December 18, 2017 Practice Points

Tips from the Bench: Direct Exam

The first part in a new series asking experienced trial judges to provide insight regarding certain aspects of trial

by Eric R. Harlan with Hon. J. Mark Coulson

This bar year, the Trial Evidence Committee is asking experienced trial judges to provide their insight regarding certain aspects of trial. We begin with comments on direct examination by the Honorable J. Mark Coulson, U.S. Magistrate Judge for the District of Maryland, and Fellow of the American College of Trial Lawyers.

What are some recommended ways to prepare for a direct exam?
Direct exam is often viewed as something to "get through." However, direct exam is one of the few times that one has a large measure of control over how the client's story gets told to the jury in the most compelling way, in a logical and uninterrupted fashion. Think of it more as an "interactive opening statement." That means preparing a detailed outline on points to make (and in what order) and, in some cases, working out the exact verbiage for key questions for the witness. It also means, where possible, preparing the witness as to what kinds of things will be asked and making sure the witness is also aware of the points to be made (and avoided) to the extent possible.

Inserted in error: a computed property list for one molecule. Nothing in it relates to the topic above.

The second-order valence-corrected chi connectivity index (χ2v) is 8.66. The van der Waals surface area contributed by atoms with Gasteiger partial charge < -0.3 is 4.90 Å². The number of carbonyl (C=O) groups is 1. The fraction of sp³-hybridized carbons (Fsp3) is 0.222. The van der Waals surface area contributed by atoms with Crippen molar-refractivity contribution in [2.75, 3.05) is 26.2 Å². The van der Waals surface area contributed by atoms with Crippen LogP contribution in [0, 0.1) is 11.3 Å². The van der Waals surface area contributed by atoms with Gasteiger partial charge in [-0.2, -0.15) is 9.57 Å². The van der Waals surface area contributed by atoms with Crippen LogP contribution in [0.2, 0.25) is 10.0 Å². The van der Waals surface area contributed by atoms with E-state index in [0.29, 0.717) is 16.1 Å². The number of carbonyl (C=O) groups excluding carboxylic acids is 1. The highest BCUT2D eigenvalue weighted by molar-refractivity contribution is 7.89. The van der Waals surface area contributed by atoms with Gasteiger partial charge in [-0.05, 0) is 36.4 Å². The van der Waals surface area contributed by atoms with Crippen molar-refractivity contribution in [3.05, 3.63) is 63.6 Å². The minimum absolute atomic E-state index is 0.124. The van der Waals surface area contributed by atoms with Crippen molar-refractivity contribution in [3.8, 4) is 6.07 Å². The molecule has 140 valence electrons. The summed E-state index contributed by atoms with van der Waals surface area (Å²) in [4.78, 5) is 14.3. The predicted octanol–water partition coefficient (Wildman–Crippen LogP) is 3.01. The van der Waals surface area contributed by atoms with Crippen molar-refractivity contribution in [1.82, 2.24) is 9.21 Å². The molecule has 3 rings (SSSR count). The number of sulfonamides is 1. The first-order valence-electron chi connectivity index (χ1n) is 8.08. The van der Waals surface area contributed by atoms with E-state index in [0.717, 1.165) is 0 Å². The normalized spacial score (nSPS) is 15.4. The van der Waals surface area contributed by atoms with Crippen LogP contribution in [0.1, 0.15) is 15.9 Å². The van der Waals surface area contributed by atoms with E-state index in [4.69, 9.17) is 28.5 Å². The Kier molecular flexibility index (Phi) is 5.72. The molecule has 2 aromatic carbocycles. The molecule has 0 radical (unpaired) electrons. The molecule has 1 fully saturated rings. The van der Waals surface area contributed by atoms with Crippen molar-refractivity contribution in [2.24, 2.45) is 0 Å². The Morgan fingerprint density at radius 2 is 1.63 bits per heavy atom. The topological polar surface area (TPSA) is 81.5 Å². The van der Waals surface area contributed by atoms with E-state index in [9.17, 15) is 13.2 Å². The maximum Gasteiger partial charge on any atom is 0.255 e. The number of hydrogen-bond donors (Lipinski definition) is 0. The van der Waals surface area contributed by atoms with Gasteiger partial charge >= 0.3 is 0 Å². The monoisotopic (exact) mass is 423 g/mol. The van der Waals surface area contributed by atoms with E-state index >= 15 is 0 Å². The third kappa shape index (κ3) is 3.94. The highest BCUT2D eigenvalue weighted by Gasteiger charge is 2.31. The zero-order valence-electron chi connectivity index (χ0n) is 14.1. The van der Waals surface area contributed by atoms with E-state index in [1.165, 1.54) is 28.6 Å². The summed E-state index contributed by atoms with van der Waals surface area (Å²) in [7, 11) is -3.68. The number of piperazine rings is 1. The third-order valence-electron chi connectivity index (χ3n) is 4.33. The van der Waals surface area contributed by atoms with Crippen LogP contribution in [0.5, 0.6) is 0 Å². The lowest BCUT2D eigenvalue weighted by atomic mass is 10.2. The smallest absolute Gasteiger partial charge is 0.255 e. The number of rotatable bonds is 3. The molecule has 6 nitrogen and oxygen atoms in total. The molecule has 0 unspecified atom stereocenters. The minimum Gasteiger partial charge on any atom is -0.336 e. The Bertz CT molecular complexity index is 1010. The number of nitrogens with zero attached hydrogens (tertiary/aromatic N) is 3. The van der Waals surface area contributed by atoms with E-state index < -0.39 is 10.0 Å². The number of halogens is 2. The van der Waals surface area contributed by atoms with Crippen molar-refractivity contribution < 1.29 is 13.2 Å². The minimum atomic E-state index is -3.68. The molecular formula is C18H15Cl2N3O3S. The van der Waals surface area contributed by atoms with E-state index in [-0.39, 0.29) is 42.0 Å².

This sounds so obvious, but remember that witnesses (like exhibits) are there to help convey your client's story. Focus your direct exam on facilitating the witness's part of that story. Every question should be drafted towards that end, otherwise it potentially detracts. So, for example, spending time on the witness's educational or employment background is only helpful to the extent it is important to the story. If Sally Jones' role in the story is as an eyewitness to an accident, it probably does not matter so much where she went to school or what her full employment history is. For experts, highlight only those credentials that will resonate most with jurors (since the expert's c.v. is likely coming into evidence as well). So, going through five articles that the expert wrote in the International Journal of Endoscopic Investigation (that no juror has ever heard of) is less important than highlighting one that was written for the New England Journal of Medicine (that almost every juror knows).